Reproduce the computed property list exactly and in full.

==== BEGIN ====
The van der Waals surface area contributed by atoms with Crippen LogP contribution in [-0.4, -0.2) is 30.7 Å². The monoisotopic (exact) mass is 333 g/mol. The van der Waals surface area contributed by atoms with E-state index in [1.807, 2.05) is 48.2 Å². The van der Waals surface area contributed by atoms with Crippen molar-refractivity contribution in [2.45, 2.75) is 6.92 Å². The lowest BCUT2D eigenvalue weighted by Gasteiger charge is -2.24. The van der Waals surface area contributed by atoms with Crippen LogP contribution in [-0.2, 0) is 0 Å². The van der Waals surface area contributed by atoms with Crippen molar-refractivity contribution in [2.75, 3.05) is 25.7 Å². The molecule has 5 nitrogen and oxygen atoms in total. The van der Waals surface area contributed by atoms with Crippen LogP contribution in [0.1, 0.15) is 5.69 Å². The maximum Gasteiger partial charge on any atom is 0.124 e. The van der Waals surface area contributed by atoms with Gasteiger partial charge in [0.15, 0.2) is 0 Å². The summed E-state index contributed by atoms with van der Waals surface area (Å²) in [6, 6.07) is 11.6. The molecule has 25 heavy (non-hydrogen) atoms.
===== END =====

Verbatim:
The van der Waals surface area contributed by atoms with Crippen LogP contribution in [-0.4, -0.2) is 30.7 Å². The monoisotopic (exact) mass is 333 g/mol. The van der Waals surface area contributed by atoms with E-state index in [1.807, 2.05) is 48.2 Å². The van der Waals surface area contributed by atoms with Crippen molar-refractivity contribution in [2.45, 2.75) is 6.92 Å². The lowest BCUT2D eigenvalue weighted by Gasteiger charge is -2.24. The van der Waals surface area contributed by atoms with Crippen LogP contribution in [-0.2, 0) is 0 Å². The van der Waals surface area contributed by atoms with Crippen molar-refractivity contribution in [2.75, 3.05) is 25.7 Å². The molecule has 5 nitrogen and oxygen atoms in total. The van der Waals surface area contributed by atoms with Crippen LogP contribution in [0.1, 0.15) is 5.69 Å². The maximum Gasteiger partial charge on any atom is 0.124 e. The van der Waals surface area contributed by atoms with Gasteiger partial charge in [0.15, 0.2) is 0 Å². The summed E-state index contributed by atoms with van der Waals surface area (Å²) in [6, 6.07) is 11.6. The molecule has 25 heavy (non-hydrogen) atoms.